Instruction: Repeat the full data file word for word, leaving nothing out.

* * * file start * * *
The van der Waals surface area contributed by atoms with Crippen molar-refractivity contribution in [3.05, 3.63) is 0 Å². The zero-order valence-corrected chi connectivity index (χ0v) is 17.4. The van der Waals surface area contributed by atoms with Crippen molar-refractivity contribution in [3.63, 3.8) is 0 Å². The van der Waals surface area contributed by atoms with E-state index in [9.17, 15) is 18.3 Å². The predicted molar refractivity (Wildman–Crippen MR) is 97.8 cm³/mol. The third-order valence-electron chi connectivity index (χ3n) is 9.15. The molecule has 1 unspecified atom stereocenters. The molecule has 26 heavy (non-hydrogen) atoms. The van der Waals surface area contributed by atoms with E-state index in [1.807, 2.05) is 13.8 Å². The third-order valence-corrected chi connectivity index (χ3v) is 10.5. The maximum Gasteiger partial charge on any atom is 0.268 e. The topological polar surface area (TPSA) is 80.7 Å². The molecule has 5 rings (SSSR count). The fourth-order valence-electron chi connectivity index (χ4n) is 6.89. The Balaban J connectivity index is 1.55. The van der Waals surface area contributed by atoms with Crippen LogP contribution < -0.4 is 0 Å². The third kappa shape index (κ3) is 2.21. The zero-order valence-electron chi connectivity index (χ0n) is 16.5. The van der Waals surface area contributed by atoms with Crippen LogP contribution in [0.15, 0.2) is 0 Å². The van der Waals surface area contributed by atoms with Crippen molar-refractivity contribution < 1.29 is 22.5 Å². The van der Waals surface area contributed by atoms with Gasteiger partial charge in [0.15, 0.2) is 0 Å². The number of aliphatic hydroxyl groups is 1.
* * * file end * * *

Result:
The van der Waals surface area contributed by atoms with Crippen molar-refractivity contribution in [3.05, 3.63) is 0 Å². The zero-order valence-corrected chi connectivity index (χ0v) is 17.4. The van der Waals surface area contributed by atoms with Crippen molar-refractivity contribution in [3.63, 3.8) is 0 Å². The van der Waals surface area contributed by atoms with E-state index in [9.17, 15) is 18.3 Å². The predicted molar refractivity (Wildman–Crippen MR) is 97.8 cm³/mol. The third-order valence-electron chi connectivity index (χ3n) is 9.15. The molecule has 1 unspecified atom stereocenters. The molecule has 26 heavy (non-hydrogen) atoms. The van der Waals surface area contributed by atoms with E-state index in [1.807, 2.05) is 13.8 Å². The third-order valence-corrected chi connectivity index (χ3v) is 10.5. The maximum Gasteiger partial charge on any atom is 0.268 e. The topological polar surface area (TPSA) is 80.7 Å². The molecule has 5 rings (SSSR count). The fourth-order valence-electron chi connectivity index (χ4n) is 6.89. The Balaban J connectivity index is 1.55. The van der Waals surface area contributed by atoms with Crippen LogP contribution < -0.4 is 0 Å². The third kappa shape index (κ3) is 2.21. The zero-order valence-electron chi connectivity index (χ0n) is 16.5. The van der Waals surface area contributed by atoms with Crippen LogP contribution in [0.15, 0.2) is 0 Å². The van der Waals surface area contributed by atoms with Crippen molar-refractivity contribution < 1.29 is 22.5 Å². The van der Waals surface area contributed by atoms with Gasteiger partial charge in [0.15, 0.2) is 0 Å². The number of aliphatic hydroxyl groups is 1.